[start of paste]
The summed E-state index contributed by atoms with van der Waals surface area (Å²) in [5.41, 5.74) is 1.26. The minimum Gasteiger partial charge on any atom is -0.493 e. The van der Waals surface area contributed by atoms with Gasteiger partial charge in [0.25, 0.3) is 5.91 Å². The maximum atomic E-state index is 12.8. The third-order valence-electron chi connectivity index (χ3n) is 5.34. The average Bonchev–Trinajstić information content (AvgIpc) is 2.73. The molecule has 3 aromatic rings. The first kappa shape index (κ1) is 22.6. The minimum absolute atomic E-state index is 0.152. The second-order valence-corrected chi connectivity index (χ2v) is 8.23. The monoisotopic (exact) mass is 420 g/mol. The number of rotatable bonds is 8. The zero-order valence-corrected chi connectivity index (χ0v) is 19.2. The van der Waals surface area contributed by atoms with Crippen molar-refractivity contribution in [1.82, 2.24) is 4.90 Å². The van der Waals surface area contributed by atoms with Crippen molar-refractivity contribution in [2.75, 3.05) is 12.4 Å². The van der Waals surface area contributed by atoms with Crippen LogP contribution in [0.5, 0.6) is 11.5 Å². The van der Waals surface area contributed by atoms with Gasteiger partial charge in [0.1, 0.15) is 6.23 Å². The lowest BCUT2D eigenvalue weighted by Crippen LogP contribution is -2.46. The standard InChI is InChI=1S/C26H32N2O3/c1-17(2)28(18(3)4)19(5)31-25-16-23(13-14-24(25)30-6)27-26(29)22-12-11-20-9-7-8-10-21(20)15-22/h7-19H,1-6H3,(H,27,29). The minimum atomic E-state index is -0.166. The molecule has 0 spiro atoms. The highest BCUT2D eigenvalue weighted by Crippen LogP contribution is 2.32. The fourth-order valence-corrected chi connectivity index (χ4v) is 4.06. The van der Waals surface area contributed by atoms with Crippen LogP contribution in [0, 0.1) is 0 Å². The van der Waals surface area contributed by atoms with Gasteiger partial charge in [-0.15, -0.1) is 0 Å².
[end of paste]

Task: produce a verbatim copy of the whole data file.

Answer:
The summed E-state index contributed by atoms with van der Waals surface area (Å²) in [5.41, 5.74) is 1.26. The minimum Gasteiger partial charge on any atom is -0.493 e. The van der Waals surface area contributed by atoms with Gasteiger partial charge in [0.25, 0.3) is 5.91 Å². The maximum atomic E-state index is 12.8. The third-order valence-electron chi connectivity index (χ3n) is 5.34. The average Bonchev–Trinajstić information content (AvgIpc) is 2.73. The molecule has 3 aromatic rings. The first kappa shape index (κ1) is 22.6. The minimum absolute atomic E-state index is 0.152. The second-order valence-corrected chi connectivity index (χ2v) is 8.23. The monoisotopic (exact) mass is 420 g/mol. The number of rotatable bonds is 8. The zero-order valence-corrected chi connectivity index (χ0v) is 19.2. The van der Waals surface area contributed by atoms with Crippen molar-refractivity contribution in [1.82, 2.24) is 4.90 Å². The van der Waals surface area contributed by atoms with Crippen molar-refractivity contribution in [2.75, 3.05) is 12.4 Å². The van der Waals surface area contributed by atoms with Crippen LogP contribution in [0.5, 0.6) is 11.5 Å². The van der Waals surface area contributed by atoms with Gasteiger partial charge in [0.1, 0.15) is 6.23 Å². The lowest BCUT2D eigenvalue weighted by Crippen LogP contribution is -2.46. The standard InChI is InChI=1S/C26H32N2O3/c1-17(2)28(18(3)4)19(5)31-25-16-23(13-14-24(25)30-6)27-26(29)22-12-11-20-9-7-8-10-21(20)15-22/h7-19H,1-6H3,(H,27,29). The minimum atomic E-state index is -0.166. The molecule has 0 spiro atoms. The highest BCUT2D eigenvalue weighted by Crippen LogP contribution is 2.32. The fourth-order valence-corrected chi connectivity index (χ4v) is 4.06. The van der Waals surface area contributed by atoms with Crippen LogP contribution in [0, 0.1) is 0 Å². The van der Waals surface area contributed by atoms with Gasteiger partial charge in [-0.15, -0.1) is 0 Å².